Dominica and the Dominican Republic are confused for each other all the time, sometimes to comedic effect. So what do these nations' cuisine have in common?
| Lee en Español |
The Dominican Republic sometimes gets confused with our tiny neighbor to the southeast, our almost-namesake Dominica. Spare also a thought for Guinea, with three countries in Africa and one in Oceania with Guinea in their name, or other almost-namesakes like Austria and Australia, Switzerland and Sweden (especially in Spanish) or Ireland and Iceland.
If the difference between the country names wasn’t confusing enough, the English word used to describe the inhabitants – Dominican – is written in exactly the same way, although the pronunciation is different. This might explain why we occasionally get visitors to the blog, whose url is “Dominican Cooking” asking if our recipes were Dominican, or… Dominican! I was interested to learn that dominiqués/dominiquesa is the correct word in Spanish for someone from Dominica, as opposed to dominicano/dominicana for people from the DR.
Not long before my first visit to the Dominican Republic, I bought a world cookbook, a compilation of recipes from all over the world. The dish chosen to represent the Dominican Republic was a cream of watercress and coconut soup, spiced with nutmeg. When I asked about it during my first visit to the Dominican Republic, I got mostly blank looks. Not because Crema de berros is unknown in the DR, it is, but it is by no means a traditional or standard dish, certainly not one that would be chosen to represent the country’s cuisine. And yet, the book’s authors billed it as a recipe from the Dominican Republic. On my return to England I went back to the recipe book: although the title said “Dominican Republic,” the introduction to the recipe went on to describe Dominica, where nutmeg is an important crop along with mace and cardamom.
Let me introduce you to Charlene, a long time reader of our blog who is originally from Dominica. She was married to a man from the Dominican Republic and lives in London with their two lovely half-Dominican-half-Dominican girls. She told me about the confusion that this sometimes causes:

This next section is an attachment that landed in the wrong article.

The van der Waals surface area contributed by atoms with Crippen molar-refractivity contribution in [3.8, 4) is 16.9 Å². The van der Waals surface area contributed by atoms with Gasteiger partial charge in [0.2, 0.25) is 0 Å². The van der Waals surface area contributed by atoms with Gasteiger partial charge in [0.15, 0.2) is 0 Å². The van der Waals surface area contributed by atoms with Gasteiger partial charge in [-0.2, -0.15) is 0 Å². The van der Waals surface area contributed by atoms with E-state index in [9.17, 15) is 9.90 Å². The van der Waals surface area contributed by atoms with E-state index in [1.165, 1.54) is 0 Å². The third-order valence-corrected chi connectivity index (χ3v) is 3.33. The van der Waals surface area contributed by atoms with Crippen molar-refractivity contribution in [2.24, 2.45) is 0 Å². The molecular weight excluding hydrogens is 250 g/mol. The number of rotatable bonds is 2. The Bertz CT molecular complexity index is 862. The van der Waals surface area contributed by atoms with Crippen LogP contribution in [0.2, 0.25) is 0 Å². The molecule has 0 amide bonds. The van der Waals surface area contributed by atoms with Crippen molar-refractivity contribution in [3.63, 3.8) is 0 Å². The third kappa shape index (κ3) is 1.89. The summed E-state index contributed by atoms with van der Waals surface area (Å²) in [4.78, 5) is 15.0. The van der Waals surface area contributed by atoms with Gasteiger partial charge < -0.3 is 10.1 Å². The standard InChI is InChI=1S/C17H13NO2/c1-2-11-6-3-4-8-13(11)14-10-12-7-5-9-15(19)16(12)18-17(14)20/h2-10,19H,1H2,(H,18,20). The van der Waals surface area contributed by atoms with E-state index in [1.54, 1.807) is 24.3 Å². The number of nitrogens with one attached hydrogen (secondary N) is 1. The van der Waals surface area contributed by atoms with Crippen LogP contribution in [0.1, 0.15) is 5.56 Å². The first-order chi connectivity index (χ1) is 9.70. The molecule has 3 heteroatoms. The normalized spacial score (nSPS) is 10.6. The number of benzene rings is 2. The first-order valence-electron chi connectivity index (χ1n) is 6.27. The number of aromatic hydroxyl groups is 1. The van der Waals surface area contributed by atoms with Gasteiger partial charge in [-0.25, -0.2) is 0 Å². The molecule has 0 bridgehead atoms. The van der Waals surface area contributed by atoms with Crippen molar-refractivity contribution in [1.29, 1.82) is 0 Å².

“When asked where I’m from the follow-up questions are usually, “Is that in Jamaica then?” or if they have heard of Dominica, “So you speak Spanish, right?” The most common question is “Is that the French or the Spanish one?” Either way, I will always have to explain. Marrying a Dominican (DR) just made it fun for me as I get to enjoy the look of confusion on people’s faces when I explain the children’s heritage.”
So what are the differences and similarities in cuisine?
“My first culinary experience in the DR felt like home, it was our first holiday there and the first time off the resort and my sister and I were so happy to eat something familiar. There was an option of goat or chicken with rice and salad; meat, rice and salad, this is pretty much how we eat. Things I noticed after a few more visits, the food from Dominica is similar but ingredients and preparation differ slightly, for example, we don’t use fresh coriander/cilantro as much, if at all. Also, I’ve never seen my mum use oregano as seasoning (I hardly cook without it now) and we tend to use more heat/spice more commonly. My observation is that the people in the English speaking Caribbean tend to use ripe plantains more. One thing we have in common with the DR is cassava bread/casabe.”
I also found out from Charlene that even our dishes have almost-namesakes!
“When my mum visited the DR and heard about Sancocho, she was excited to know that there was something the two countries had in common and then confused when she realized what it was because Sancoche in Dominica is actually a spicy coconut fish stew.”
If like Charlene your circle of friends includes both Dominicans and Dominicans, you’ll know by now that clear enunciation is crucial. Especially if you’re planning to invite them round for a sancocho… or is it sancoche?